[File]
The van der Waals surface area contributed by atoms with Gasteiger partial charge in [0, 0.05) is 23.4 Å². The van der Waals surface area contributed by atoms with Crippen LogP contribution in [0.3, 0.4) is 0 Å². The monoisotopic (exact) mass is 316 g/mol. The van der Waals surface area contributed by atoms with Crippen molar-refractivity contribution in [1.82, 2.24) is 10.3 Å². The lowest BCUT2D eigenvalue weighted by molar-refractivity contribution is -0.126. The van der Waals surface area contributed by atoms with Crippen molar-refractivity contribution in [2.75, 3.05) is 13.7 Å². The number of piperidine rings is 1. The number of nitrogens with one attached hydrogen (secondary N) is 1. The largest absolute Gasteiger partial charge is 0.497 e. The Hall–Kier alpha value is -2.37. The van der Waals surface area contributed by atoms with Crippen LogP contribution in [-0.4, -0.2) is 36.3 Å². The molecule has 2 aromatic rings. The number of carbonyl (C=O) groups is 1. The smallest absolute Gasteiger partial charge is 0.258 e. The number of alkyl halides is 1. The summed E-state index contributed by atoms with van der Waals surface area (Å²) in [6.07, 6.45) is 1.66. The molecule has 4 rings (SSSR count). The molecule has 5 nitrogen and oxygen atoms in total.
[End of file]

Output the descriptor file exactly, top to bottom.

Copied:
The van der Waals surface area contributed by atoms with Gasteiger partial charge in [0, 0.05) is 23.4 Å². The van der Waals surface area contributed by atoms with Crippen LogP contribution in [0.3, 0.4) is 0 Å². The monoisotopic (exact) mass is 316 g/mol. The van der Waals surface area contributed by atoms with Crippen molar-refractivity contribution in [1.82, 2.24) is 10.3 Å². The lowest BCUT2D eigenvalue weighted by molar-refractivity contribution is -0.126. The van der Waals surface area contributed by atoms with Crippen molar-refractivity contribution in [2.75, 3.05) is 13.7 Å². The number of piperidine rings is 1. The number of nitrogens with one attached hydrogen (secondary N) is 1. The largest absolute Gasteiger partial charge is 0.497 e. The Hall–Kier alpha value is -2.37. The van der Waals surface area contributed by atoms with Crippen LogP contribution in [-0.4, -0.2) is 36.3 Å². The molecule has 2 aromatic rings. The number of carbonyl (C=O) groups is 1. The smallest absolute Gasteiger partial charge is 0.258 e. The number of alkyl halides is 1. The summed E-state index contributed by atoms with van der Waals surface area (Å²) in [6.07, 6.45) is 1.66. The molecule has 4 rings (SSSR count). The molecule has 5 nitrogen and oxygen atoms in total.